The annotations show that Li could have drawn with some incredible moves. You've got to see this.

Nigel Short won a crazy game versus Li Chao. | Photo Eteri Kublashvili for Baku Chess.

That was a fantastic victory for the English team of course, but the celebrating didn't start just yet. After the game, Short was taken to a special room for post-game anti-cheating checks. Together with team captain IM Malcolm Pein he was cheering in the corridor in celebration of the historic victory over the reigning Olympics champions. However, when leaving, the two were not smiling anymore—quite the contrary.

A historic victory for England!

As it turned out, earlier in the day Short had refused to undergo a check during the game. For this, Klaus Deventer, a member of the Anti-Cheating Committee, wanted to give Short a warning.

"Go ahead, forfeit me!" said a furious Short. Clearly of the opinion that checking a former world championship contender for cheating is plain humiliating, Short added: "I've played chess for thirty years. A World Championship, for God's sake!" He later told that he won't allow future checks during games either, risking a forfeit. 

The random checks during the round are in the rules mentioned on the official website, and in fact, the penalty for refusing is a forfeit.

(...) "there will be random checks for approximately 30 to 40 players. The checks will be done by Anti Cheating Arbiters with the use of the non-linear scanners and detectors, and will take 5 to 10 seconds for every check. In case of any indication, a thorough check will follow, according to Article 11.3.b of the Laws of Chess (in a private room, in the presence of Sector Arbiter and/or Chief Arbiter, etc. If a player refuses to cooperate under these obligations, the arbiter shall take measures in accordance with Article 12.9 and forfeit the player).

Pein told "They did find something. A credit card! I fully support Nigel here. You can quote me on that."

Asked whether he had given Short an official warning, Deventer said he "couldn't provide that information." The tournament director wasn't available for comment either.

Looking at the pairings for the eighth round, it may be concluded that England's 3-1 win wasn't reversed into a 2-2 tie.

It's becoming a tradition to finish the open section with the game of the world champion, who sported a Nike hoodie today with the text "Swag don't come cheap." Two years ago in Tromsø, Carlsen got in trouble but eventually defeated Turkey's Dragan Solak. This time, the victory was much smoother.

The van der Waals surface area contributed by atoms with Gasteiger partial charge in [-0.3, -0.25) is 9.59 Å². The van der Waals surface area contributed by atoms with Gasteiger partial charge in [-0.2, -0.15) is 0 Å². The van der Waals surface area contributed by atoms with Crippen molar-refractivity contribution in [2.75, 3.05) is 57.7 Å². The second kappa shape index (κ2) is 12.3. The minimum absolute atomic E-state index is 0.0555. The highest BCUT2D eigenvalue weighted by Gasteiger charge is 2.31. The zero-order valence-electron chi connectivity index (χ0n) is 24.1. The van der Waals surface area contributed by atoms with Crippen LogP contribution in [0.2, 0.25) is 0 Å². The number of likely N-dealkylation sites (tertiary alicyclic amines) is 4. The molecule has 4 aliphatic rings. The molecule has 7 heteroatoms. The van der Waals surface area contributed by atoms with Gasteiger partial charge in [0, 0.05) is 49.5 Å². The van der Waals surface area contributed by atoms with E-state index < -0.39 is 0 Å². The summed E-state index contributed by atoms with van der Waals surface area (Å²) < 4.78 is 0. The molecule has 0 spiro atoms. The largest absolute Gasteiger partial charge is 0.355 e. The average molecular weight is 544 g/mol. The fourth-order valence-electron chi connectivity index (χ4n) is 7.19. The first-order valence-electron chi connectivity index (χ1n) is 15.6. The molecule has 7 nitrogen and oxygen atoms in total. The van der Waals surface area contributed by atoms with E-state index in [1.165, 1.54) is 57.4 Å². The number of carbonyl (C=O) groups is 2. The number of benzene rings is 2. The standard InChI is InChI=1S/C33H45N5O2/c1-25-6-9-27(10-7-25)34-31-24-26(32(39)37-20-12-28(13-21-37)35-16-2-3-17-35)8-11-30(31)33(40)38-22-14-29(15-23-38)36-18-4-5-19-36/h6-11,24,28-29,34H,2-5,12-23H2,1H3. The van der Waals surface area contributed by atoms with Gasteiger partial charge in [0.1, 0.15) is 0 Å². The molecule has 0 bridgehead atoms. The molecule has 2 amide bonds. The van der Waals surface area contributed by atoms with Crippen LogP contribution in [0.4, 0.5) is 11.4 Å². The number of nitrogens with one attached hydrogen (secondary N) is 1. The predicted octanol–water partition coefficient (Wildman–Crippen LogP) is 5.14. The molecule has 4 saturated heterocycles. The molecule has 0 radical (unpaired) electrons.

Before we leave leave the open section, a huge upset should be mentioned: Kosovo, with three FMs and an untitled player, managed to beat Egypt, playing with two GMs and two IMs. Here's the tricky rook ending that played out on board one. 

Mitrovice, Kosovo. The Mid-European state isn't recognized by many countries, including Azerbaijan.

Below are the standings with all teams that have scored 11 points or more.

Rk. SNo Team Team + = - TB1 TB2 TB3 TB4
1 2 USA 6 1 0 13 174 21,5 60
2 1 Russia 6 0 1 12 157 22 54
3 20 Georgia 5 2 0 12 154,5 20 57
4 5 Ukraine 6 0 1 12 146,5 19 61
5 9 India 6 0 1 12 144,5 19,5 60
6 6 England 6 0 1 12 140 18,5 58
7 21 Latvia 6 0 1 12 138,5 18,5 55
8 4 Azerbaijan 1 5 1 1 11 161,5 20,5 61
9 46 Iran 5 1 1 11 153 20 59
10 27 Greece 4 3 0 11 137,5 17,5 59
11 29 Slovenia 5 1 1 11 127 19,5 51
12 12 Norway 5 1 1 11 126,5 17 53
13 34 Peru 5 1 1 11 118 18,5 49
14 36 Italy 5 1 1 11 117 18,5 50

(Full standings here.)

The main match-ups for round eight are Russia vs USA, Georgia vs Ukraine, England vs India, and Azerbaijan-1 vs Latvia.

Women's section

For those that seek clarity in their lives, look away now.

In the women's tournament, round seven made the standings a mess. Neither leader took control of the tournament as a Russian tie and a Ukrainian loss meant that members of the chasing group caught up in the pawn race. When everything ended, five teams claimed a piece of the pie.

On the top board in match one, GM Alexandra Kosteniuk improbably faced her fourth GM in six games—Poland's best woman. There's only a few other grandmasters (not on her team) that she has yet to play.

GM Alexandra Kosteniuk (left) needed to hold a worse ending against GM Monika Socka just to earn a tie against the underdog Poland.

How would she fare coming off a loss yesterday? Not much better, as Polish GM Monika Socko tried to beat herself and her family! This needs an explanation.

The position after 8. b4 had been reach about 25 times in history, with "Team Socko" accounting for three of those instances. Monika has played it twice while GM Bartosz Socko, her husband, accounted for the third instance, all with White! Today Monika entered the position for a fourth time, but this time she played Black.